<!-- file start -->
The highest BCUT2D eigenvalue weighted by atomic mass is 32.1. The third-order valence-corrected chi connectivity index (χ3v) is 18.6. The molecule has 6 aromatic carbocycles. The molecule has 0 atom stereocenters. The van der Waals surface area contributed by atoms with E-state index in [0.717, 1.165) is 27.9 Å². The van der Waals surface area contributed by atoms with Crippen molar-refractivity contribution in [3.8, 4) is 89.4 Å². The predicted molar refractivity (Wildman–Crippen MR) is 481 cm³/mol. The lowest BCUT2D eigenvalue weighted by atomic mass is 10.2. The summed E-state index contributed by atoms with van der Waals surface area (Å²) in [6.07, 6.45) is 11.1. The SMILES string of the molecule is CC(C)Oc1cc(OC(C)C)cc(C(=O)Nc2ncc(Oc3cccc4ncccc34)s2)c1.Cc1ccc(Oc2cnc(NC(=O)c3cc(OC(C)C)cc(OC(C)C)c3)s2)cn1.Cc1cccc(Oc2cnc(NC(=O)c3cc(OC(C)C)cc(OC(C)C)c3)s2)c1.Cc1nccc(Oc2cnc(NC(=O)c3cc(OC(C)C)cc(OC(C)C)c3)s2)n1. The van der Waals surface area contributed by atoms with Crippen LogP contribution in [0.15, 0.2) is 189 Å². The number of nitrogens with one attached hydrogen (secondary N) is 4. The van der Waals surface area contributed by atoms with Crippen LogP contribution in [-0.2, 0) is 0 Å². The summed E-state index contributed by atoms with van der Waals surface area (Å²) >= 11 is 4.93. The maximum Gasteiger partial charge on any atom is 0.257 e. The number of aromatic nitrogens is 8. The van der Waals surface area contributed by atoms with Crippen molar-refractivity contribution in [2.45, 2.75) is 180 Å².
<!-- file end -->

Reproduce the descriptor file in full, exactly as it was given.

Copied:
The highest BCUT2D eigenvalue weighted by atomic mass is 32.1. The third-order valence-corrected chi connectivity index (χ3v) is 18.6. The molecule has 6 aromatic carbocycles. The molecule has 0 atom stereocenters. The van der Waals surface area contributed by atoms with E-state index in [0.717, 1.165) is 27.9 Å². The van der Waals surface area contributed by atoms with Crippen molar-refractivity contribution in [3.8, 4) is 89.4 Å². The predicted molar refractivity (Wildman–Crippen MR) is 481 cm³/mol. The lowest BCUT2D eigenvalue weighted by atomic mass is 10.2. The summed E-state index contributed by atoms with van der Waals surface area (Å²) in [6.07, 6.45) is 11.1. The SMILES string of the molecule is CC(C)Oc1cc(OC(C)C)cc(C(=O)Nc2ncc(Oc3cccc4ncccc34)s2)c1.Cc1ccc(Oc2cnc(NC(=O)c3cc(OC(C)C)cc(OC(C)C)c3)s2)cn1.Cc1cccc(Oc2cnc(NC(=O)c3cc(OC(C)C)cc(OC(C)C)c3)s2)c1.Cc1nccc(Oc2cnc(NC(=O)c3cc(OC(C)C)cc(OC(C)C)c3)s2)n1. The van der Waals surface area contributed by atoms with Crippen LogP contribution in [0.15, 0.2) is 189 Å². The number of nitrogens with one attached hydrogen (secondary N) is 4. The van der Waals surface area contributed by atoms with Crippen LogP contribution in [-0.2, 0) is 0 Å². The summed E-state index contributed by atoms with van der Waals surface area (Å²) >= 11 is 4.93. The maximum Gasteiger partial charge on any atom is 0.257 e. The number of aromatic nitrogens is 8. The van der Waals surface area contributed by atoms with Crippen molar-refractivity contribution in [2.45, 2.75) is 180 Å².